Emissions from car production in Europe peaked in 2010 and was lower by 25% per car produced in 2015. That is in production of cars, so with far fewer cars, which are driverless and powered by electricity, pollution will almost be wiped out, except for production and road construction.
Yet if there are less cars on the road, congestion will be less and parking will be easier or not needed with driverless cars, so investment in roads will fall too.
h) Impact on the economy overall.
The impact on the economy will be far less employment in auto manufacturing, distribution and sales, servicing, insurance, etc leading to falls in GDP. There will be the need for far less investment in roads because driverless cars will use road space far more efficiently than humans.
On the positive side, delays will be cut with attendant positive effect on leisure, health and the environment.
The impact of driverless cars will be revolutionary. It will affect all the areas listed above and more. The disruption will begin within a decade. The impact on jobs will be negative and it is hard to see where the replacement jobs will be in two decades. This is a major negative impact.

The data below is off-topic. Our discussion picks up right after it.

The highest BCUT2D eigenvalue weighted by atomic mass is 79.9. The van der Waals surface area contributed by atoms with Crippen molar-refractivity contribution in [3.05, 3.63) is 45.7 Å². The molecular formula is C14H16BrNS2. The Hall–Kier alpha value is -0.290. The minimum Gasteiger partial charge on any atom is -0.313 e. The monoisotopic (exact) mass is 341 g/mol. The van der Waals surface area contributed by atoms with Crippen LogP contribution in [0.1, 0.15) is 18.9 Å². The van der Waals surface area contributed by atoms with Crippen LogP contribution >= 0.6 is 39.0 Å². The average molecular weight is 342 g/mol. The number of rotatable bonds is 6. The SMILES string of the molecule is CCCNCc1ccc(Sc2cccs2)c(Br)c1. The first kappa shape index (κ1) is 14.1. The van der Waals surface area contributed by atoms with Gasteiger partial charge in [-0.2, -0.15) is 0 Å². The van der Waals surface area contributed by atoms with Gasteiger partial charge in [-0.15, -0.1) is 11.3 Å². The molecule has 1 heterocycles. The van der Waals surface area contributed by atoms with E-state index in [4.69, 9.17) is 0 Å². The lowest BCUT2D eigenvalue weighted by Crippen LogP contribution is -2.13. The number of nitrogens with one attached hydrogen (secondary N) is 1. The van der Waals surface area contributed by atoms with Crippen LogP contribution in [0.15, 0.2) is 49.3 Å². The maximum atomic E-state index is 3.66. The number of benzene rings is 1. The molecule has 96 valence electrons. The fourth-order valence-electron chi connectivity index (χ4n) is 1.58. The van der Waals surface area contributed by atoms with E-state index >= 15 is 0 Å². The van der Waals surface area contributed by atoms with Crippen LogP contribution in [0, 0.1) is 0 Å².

But there will be many positives – not least less deaths and injuries, lower insurance and more productive and efficient economies, with far better streetscapes and environment.
Paul Sweeney is Chair of TASC Economist Network.
Key Words: Driverless cars, Uber, Google, manufacturing, environment.
Paul Sweeney is former Chief Economist of the Irish Congress of Trade Unions. He was a President of the Statistical and Social Enquiry Society of Ireland, former member of the Economic Committee of the ETUC, a member of the National Competitiveness Council of Ireland, the National Statistics Board, the ESB, TUAC, (advisor to OECD) and several other bodies. He has written three books on the Irish economy and two on public enterprise, including The Celtic Tiger; Ireland’s Economic Miracle Explained and Selling Out: Privatisation in Ireland, chapters in other books and many articles on economics.